I did not know people lived more opulantly until I got to be grown up and went out into the world.  The first (and only) time I visited my MIL at Thanksgiving, I was thrown into a near state of shock.  I believe that there were five of us present for the meal - MIL, Craig and me, her elderly parents, and Aidan who was than an infant in arms.  At first I was amazed, then aghast, then there was nothing to do but laugh (interiorly, of course).  This woman had made every dish that could ever have been associated with the phrase "holiday meal".  There was not just "Wow! Pie - and whipped cream!" as at our house.  There were five kinds of pies and cake and cookies and "bars" (with whipped cream, and ice cream, and hard sauce).  There was not just a turkey (Wow! a Turkey!!!) there was also a ham, and a roast.  There were all kinds of side-dishes, so many that an entire old folks home, or school, or institution could have come to the dinner and eaten hearty....I'm talking not simply sweet potatoes and mashed potatoes - I'm talking several kinds of each!  Mid-meal, there were several wild-eyed realizations that "Oh, no!  I didn't remember the salad/bread/compote!"  And new items would be brought out that would not only not fit on the table, but would not fit on the sideboard, or the  special tables given over to holding food.  I think we all felt burdened by need to taste or try was stressful.  My amazement became dismay eventually, and even dread as I imagined eating all these left overs for the rest of our time there.  I'm not a person who is fond of left-overs.   Craig was a bit embarrassed by all of this, having had introduction (via holidays at my parents' home) to the "pleasant and reasonable" school of holiday cooking, which thankfully he appreciates.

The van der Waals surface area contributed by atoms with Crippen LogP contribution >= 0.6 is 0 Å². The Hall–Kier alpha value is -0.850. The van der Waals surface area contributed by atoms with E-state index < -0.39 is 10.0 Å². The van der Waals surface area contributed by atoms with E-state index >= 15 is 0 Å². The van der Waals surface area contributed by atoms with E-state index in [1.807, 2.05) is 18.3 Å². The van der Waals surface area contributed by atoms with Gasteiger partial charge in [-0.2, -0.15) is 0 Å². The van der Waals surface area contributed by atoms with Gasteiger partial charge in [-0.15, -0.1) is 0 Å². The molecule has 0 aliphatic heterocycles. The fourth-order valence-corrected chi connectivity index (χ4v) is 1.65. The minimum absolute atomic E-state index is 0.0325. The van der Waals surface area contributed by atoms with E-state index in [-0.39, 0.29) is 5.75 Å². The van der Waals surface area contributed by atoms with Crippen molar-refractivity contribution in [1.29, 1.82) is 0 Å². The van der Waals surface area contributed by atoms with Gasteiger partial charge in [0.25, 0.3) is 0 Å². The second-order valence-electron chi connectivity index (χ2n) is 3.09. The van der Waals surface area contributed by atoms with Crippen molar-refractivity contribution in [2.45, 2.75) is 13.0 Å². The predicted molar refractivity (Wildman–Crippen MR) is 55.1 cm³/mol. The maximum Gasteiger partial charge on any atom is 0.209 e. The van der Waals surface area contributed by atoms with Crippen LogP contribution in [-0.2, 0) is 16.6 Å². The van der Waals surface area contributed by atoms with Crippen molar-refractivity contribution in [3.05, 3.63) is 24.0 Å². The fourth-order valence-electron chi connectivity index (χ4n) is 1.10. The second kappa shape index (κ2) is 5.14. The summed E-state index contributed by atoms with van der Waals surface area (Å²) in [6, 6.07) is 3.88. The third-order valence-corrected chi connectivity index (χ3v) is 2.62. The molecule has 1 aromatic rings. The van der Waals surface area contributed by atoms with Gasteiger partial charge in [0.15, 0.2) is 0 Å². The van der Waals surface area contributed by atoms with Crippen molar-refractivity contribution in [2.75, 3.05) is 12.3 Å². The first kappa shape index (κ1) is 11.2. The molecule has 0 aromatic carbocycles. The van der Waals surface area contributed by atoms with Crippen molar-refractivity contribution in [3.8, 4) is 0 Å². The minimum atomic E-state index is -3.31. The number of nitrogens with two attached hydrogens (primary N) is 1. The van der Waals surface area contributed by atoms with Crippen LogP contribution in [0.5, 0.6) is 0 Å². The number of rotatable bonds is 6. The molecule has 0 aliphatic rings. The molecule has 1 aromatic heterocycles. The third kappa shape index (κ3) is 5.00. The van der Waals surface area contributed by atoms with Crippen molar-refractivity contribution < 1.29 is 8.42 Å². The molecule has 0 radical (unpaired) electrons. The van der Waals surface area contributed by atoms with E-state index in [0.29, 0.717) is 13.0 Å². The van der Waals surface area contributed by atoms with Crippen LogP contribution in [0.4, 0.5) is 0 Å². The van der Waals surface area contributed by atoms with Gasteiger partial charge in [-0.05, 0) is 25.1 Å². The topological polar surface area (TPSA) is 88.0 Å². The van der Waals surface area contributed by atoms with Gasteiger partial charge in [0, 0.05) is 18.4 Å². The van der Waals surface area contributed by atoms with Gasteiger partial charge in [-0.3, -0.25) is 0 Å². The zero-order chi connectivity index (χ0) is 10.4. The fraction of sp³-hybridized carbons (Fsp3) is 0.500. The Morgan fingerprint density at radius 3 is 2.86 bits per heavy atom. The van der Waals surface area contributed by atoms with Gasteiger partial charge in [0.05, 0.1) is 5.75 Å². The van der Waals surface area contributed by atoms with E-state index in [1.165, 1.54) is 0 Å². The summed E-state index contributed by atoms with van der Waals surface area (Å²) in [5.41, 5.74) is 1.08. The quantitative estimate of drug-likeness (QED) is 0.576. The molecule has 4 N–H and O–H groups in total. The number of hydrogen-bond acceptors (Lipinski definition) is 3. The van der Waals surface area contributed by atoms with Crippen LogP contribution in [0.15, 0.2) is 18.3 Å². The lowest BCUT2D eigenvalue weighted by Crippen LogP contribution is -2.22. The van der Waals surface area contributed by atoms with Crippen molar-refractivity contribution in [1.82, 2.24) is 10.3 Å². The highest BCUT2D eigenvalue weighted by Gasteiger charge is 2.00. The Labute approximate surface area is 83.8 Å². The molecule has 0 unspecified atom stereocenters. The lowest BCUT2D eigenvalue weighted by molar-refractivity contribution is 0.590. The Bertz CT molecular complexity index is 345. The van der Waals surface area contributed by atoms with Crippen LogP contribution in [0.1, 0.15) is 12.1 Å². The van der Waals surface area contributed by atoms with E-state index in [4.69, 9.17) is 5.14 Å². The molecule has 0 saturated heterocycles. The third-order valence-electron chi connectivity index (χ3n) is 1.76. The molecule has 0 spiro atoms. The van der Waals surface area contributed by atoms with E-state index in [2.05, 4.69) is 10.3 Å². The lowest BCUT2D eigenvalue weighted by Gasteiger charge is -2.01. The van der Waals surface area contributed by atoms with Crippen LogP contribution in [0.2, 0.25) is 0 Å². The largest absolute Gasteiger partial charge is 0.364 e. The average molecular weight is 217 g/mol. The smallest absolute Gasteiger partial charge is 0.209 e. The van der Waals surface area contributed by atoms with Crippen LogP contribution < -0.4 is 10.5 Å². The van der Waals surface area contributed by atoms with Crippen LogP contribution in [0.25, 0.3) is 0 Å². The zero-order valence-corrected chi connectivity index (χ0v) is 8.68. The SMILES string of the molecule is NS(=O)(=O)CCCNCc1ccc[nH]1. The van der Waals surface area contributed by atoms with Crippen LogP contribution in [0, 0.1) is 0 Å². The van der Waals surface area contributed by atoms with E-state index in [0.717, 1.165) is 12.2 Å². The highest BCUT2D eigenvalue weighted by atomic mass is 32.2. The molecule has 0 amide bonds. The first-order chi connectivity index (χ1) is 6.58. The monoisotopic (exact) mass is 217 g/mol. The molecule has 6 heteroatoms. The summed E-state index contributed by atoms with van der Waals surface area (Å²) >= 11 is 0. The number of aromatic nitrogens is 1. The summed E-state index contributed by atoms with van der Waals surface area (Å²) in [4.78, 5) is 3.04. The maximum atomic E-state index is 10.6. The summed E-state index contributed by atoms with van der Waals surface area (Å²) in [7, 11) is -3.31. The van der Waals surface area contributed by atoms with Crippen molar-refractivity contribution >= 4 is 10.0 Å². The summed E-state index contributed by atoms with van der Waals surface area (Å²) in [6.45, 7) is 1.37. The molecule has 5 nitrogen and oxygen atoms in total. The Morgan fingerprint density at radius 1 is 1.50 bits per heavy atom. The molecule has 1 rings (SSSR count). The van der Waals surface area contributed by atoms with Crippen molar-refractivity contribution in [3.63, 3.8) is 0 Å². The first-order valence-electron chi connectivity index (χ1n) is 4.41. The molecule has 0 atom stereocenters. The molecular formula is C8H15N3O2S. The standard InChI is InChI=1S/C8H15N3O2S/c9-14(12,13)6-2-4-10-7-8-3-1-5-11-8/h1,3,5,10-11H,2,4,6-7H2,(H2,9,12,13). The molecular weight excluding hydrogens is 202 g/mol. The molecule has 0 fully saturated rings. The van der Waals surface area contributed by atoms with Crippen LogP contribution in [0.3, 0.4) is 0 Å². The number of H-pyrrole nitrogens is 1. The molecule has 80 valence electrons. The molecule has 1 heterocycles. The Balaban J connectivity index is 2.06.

So, then comes the day when MIL visits us for Christmas.  By this time, Craig and I had developed our own happy little holiday tradition.  He didn't like turkey and I didn't know how to cook it, so we had settled on "Red and Green Lasagne" (a very pretty vegetarian dish with tomatoes for the red, and spinach for the green), with a layered salad, nice rolls and a (it's a holiday!! Wow! A relish tray - with olives!).  English Trifle for dessert. 

Little did I realize when I set about serving this nice meal on a prettily decorated table, that it would be found absolutely unpalatable.  My MIL sat in silence after the prayer and surveyed the meal.  She shook her head "no" as we passed the dishes,  then said with a prim sort of disappointment, "I think I will make myself some oatmeal."  And she proceeded to rise from the table, go into the kitchen and do just that.  Fortunately, I a) don't take offense and b) have a well-developed sense of even as this was occuring I was chuckling to myself and wiggling with the delight I'd take in telling this story in the future!